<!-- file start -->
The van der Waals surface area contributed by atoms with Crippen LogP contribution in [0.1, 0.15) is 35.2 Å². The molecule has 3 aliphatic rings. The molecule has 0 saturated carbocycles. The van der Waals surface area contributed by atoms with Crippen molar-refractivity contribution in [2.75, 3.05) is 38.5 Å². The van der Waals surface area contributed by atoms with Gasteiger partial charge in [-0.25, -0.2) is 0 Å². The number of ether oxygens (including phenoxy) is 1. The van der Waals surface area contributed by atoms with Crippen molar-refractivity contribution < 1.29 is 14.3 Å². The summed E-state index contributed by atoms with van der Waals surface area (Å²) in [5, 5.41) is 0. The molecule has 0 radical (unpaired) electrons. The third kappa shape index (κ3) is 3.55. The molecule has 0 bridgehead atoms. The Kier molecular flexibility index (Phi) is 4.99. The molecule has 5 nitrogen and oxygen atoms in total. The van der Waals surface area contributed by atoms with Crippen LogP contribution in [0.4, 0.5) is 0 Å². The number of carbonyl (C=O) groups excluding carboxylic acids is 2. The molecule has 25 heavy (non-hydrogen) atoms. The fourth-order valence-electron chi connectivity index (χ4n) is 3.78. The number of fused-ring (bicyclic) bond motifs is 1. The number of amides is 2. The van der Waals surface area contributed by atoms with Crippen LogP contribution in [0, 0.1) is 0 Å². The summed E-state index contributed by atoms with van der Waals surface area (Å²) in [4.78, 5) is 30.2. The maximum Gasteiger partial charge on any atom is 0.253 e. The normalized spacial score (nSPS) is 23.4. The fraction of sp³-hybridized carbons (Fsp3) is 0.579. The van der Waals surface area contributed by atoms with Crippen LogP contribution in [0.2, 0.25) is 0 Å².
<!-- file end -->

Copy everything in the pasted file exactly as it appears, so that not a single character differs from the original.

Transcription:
The van der Waals surface area contributed by atoms with Crippen LogP contribution in [0.1, 0.15) is 35.2 Å². The molecule has 3 aliphatic rings. The molecule has 0 saturated carbocycles. The van der Waals surface area contributed by atoms with Crippen molar-refractivity contribution in [2.75, 3.05) is 38.5 Å². The van der Waals surface area contributed by atoms with Gasteiger partial charge in [-0.25, -0.2) is 0 Å². The number of ether oxygens (including phenoxy) is 1. The van der Waals surface area contributed by atoms with Crippen molar-refractivity contribution < 1.29 is 14.3 Å². The summed E-state index contributed by atoms with van der Waals surface area (Å²) in [5, 5.41) is 0. The molecule has 0 radical (unpaired) electrons. The third kappa shape index (κ3) is 3.55. The molecule has 0 bridgehead atoms. The Kier molecular flexibility index (Phi) is 4.99. The molecule has 5 nitrogen and oxygen atoms in total. The van der Waals surface area contributed by atoms with Crippen LogP contribution in [0.4, 0.5) is 0 Å². The number of carbonyl (C=O) groups excluding carboxylic acids is 2. The molecule has 25 heavy (non-hydrogen) atoms. The fourth-order valence-electron chi connectivity index (χ4n) is 3.78. The number of fused-ring (bicyclic) bond motifs is 1. The number of amides is 2. The van der Waals surface area contributed by atoms with Crippen LogP contribution in [0, 0.1) is 0 Å². The summed E-state index contributed by atoms with van der Waals surface area (Å²) in [4.78, 5) is 30.2. The maximum Gasteiger partial charge on any atom is 0.253 e. The normalized spacial score (nSPS) is 23.4. The fraction of sp³-hybridized carbons (Fsp3) is 0.579. The van der Waals surface area contributed by atoms with Crippen LogP contribution in [0.2, 0.25) is 0 Å².